How do I know my therapist is the right fit for me?
Looking for the right therapist for you can be stressful and daunting, even if you know what you need in someone to adequately support you.
My professional experience has taught me that accessing therapy is rarely a linear process. Many people’s experiences include being stuck on long waiting lists, being passed from service to service, feeling judged or misunderstood, not being offered enough appointments.
This is a particular challenge for people who need specialist support, such as survivors of trauma. Equally, specialist support is required for those who have elements of their identity that need to be actively incorporated into a service, such as: LGBT+ folks, people of colour, and Black folks. Sadly, for many this results in not coming away with enough of what is needed.
In a mental health system that isn’t accessible to all, it is even harder to find the right therapist for yourself at the point when you need someone’s help. The humane contact that is needed to understand, affirm, and recover from one’s experiences becomes further and further out of one’s reach. Therefore, knowing when you have found the right fit for you in a therapist becomes ever more valuable and urgent a task.
Knowing whether your therapist is the right fit for you comes down to a number of elements that come under two categories. Firstly, what kind of experience do I need in order to benefit from the supportive work on offer? Secondly, what are the practical factors available to put what I need in place?
What kind of experience you want to have with your therapist includes knowing what you need from your therapist to create that experience. For example, do you primarily want a lot of space to talk, with your therapist giving you space to be heard? Is it important for you to have a therapist that is more directive, including giving advice and information on areas you’re struggling with?
Knowing your therapist is the right fit for you isn’t always a cognitive exercise. Ultimately, how it feels to work together is the biggest indicator of the experience of working with your therapist. You are the authority of knowing what this experience is like, meaning that you have the authority to continue with a therapist or not. This could include being aware of gut feelings, emotions, physical sensations, and thoughts that arise as useful sources of information on how things are going for you.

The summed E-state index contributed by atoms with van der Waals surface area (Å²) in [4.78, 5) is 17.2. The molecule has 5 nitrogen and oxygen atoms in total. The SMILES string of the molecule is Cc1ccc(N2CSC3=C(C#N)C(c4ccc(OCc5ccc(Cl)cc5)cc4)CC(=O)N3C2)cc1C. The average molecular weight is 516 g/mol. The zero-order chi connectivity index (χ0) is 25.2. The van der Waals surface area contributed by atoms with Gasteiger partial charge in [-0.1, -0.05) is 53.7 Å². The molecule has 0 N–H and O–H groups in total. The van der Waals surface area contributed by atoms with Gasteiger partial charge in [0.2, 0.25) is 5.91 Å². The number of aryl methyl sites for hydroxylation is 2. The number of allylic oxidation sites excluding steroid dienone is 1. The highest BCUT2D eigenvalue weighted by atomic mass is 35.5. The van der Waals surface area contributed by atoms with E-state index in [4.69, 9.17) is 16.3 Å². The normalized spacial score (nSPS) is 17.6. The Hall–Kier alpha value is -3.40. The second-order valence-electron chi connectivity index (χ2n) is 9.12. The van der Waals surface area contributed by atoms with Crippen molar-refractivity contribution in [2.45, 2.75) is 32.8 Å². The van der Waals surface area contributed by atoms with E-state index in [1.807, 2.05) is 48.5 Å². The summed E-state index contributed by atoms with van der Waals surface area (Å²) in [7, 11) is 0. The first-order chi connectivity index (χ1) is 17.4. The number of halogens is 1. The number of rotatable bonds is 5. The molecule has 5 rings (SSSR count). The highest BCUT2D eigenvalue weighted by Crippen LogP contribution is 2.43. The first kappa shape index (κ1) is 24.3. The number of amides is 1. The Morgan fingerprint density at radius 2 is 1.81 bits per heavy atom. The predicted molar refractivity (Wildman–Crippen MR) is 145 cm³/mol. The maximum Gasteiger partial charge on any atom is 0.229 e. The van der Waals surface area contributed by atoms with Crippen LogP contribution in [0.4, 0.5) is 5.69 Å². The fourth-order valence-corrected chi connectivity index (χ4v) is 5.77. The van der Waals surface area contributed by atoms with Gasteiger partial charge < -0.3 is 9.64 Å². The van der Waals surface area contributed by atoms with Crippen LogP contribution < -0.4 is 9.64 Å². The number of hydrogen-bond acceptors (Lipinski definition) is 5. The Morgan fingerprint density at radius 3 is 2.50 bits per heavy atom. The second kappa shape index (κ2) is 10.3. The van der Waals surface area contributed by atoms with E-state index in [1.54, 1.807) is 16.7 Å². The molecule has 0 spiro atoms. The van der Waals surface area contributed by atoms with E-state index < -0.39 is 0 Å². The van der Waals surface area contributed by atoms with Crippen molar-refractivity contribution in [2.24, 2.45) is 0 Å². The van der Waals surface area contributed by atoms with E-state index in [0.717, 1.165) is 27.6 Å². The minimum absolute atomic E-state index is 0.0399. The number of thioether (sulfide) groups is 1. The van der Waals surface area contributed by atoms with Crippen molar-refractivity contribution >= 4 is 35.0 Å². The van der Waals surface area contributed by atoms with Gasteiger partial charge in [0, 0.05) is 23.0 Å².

Have a think about what you want the experience to be like, including how you want to feel, when working with your therapist. It might be feeling comfortable, safe, heard, and responded to are what you need for the conversation between you to evolve in a collaborative manner. This evolving can be part of a forward motion in creating the changes you want to have in your life, with your therapist’s support and input.
Practically navigating the mental health system is a part of finding the right therapist to fit what you’re looking for. It’s worth being explicit here that your personal resources play a part in this, such as: time, budget, travel options, and what do I need from my therapist to help my access their services given my mental and/or physical health?
Some of these may be things you can be flexible about, so it’s not the case that all of these have to line up perfectly for you. When looking for the right therapist to fit you, you are always allowed to ask whether they have any flexibility to meet you in the middle, as part of the joint task of working together.
This can include asking whether your therapist offers concessions for people on a lower income, how many appointments are on offer (including whether open-ended work is an option), and whether online therapy is available to navigate any challenging logistics of travel and the face-to-face appointments.
You can also ask whether a service can match you up with a therapist of a specific gender, ethnicity, lived experience, or specialist issue, rather than being allocated at random. You know what you need to feel comfortable and understood, so it’s okay to request this.
Being In Control
As a final point, it’s always up to you whether or not you meet with someone, including for how long you work together. Although your therapist is there for you, and can offer their skills and expertise, it’s you that’s in control of the process. If it doesn’t feel right, you are allowed to move on in line with your needs at the time.
If you’d like to explore working together, get in touch.